Storytelling: The Power of Oral Narratives

By Panckridge, Jo | Practical Literacy, October 2020 | Go to article overview

Storytelling: The Power of Oral Narratives


Panckridge, Jo, Practical Literacy


'Inside each of us is a natural-born storyteller, waiting to be released.'

Robin Moore

The time-honoured art of storytelling came to life in our Junior School Library this past year. As a medium for expressing thinking orally, storytelling was explored by Year 2 and 3 children with enthusiasm and enjoyment. This encouraged developing visual imagination and stretching and enriching personal vocabularies.

The school library became a space for stories to be shared. Traditional European, Indigenous, Polynesian, Asian and Arabian tales were told, alongside those stories shared by the children themselves. Students retold favourite tales, imagined and invented narratives and real-life stories of personal experiences.

With an emphasis on audience participation and the co-creating of stories, the children delighted in this oral language experience, its drama and sense of theatre. From a language development lens, what became obvious was the significant increase in rich narrative vocabulary, a deeper understanding of narrative structure, the language cues denoting movement through the various stages of a story, and an exploration of authorial techniques to create suspense, mood and action.

By modelling storytelling, from expansive introductions with descriptions of places in time and colourful characters, to the building of action and the satisfaction of a rounded ending, children's own tales became richer and more entertaining.

Descriptions were full; sentences were long, allowing the audience to frame visual images of people and places. Action was often delivered with short, sharp sentences, conveying drama, energy and pace. The clever use of repetition contributed to the dramatic effect.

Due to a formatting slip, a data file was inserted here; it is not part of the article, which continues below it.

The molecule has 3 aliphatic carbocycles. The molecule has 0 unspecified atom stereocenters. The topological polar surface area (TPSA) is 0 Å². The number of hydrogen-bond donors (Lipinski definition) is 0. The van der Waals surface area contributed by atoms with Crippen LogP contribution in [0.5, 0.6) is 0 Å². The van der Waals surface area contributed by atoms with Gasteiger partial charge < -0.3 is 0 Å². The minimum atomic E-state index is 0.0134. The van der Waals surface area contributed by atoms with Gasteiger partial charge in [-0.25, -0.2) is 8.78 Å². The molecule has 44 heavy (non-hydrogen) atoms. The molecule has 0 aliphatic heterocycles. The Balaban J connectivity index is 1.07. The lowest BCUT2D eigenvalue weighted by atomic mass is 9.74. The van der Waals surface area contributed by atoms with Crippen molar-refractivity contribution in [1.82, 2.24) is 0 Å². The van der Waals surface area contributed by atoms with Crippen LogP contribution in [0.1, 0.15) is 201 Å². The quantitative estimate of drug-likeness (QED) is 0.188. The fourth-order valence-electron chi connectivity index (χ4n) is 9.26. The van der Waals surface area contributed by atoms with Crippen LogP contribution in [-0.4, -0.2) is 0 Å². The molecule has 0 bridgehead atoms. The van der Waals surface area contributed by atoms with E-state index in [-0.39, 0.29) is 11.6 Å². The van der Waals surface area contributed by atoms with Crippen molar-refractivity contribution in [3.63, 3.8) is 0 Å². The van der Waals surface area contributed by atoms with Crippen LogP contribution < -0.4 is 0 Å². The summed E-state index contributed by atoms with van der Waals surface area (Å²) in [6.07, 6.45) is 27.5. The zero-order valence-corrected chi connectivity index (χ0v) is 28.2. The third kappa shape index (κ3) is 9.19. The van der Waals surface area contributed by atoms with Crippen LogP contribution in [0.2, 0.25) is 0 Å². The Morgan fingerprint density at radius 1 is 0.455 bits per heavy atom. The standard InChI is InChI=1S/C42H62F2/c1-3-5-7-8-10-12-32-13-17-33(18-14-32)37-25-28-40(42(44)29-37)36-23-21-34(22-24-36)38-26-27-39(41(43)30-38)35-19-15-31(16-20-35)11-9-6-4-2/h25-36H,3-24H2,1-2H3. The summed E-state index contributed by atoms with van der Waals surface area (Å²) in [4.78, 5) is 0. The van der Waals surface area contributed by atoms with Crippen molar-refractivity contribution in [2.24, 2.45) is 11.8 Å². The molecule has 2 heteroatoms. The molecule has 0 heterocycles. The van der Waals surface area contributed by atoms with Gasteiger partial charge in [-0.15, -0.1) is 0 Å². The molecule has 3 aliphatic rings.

As our storytelling developed, it became evident that this oral playing with narratives was also having a positive impact on writing. For some children, the act of writing became easier. They realised they had something to tell, and something they had rehearsed and refined orally was so much easier for young children to present. Their developing toolkit of authorial devices, adapted from all the tales told to them, served to scaffold their written stories as well.

Our Storytellers' Festival became a response to the children's wish to 'keep on telling stories'. It provided them with a platform to showcase their skills as storytellers through performance. The children decorated the space with colourful bunting and countless props, including our storytelling chair, costumes (see Figure 1). This was a wonderful celebration of the love of storytelling. Children across Junior School lined up to tell stories with big and attentive audiences, whilst others enjoyed illustrating these stories on large easels set beside the storytelling chair, sharing their own visual imaginings of others' tales.

In reflecting upon the benefits of storytelling and comparing this experience with their more frequent exposure to story reading, the children's comments were insightful:

* 'You didn't have to see what the pictures were. You can just imagine the story and that makes it (the story) so much better. You had to use your imagination.'

* 'I liked listening to the stories you told better. You can do silly words and make it sound funny with different accents.'

* 'Storytelling is better because you need to listen really hard and are closer to the story. It's really exciting.'

* 'Storytelling is cool. …

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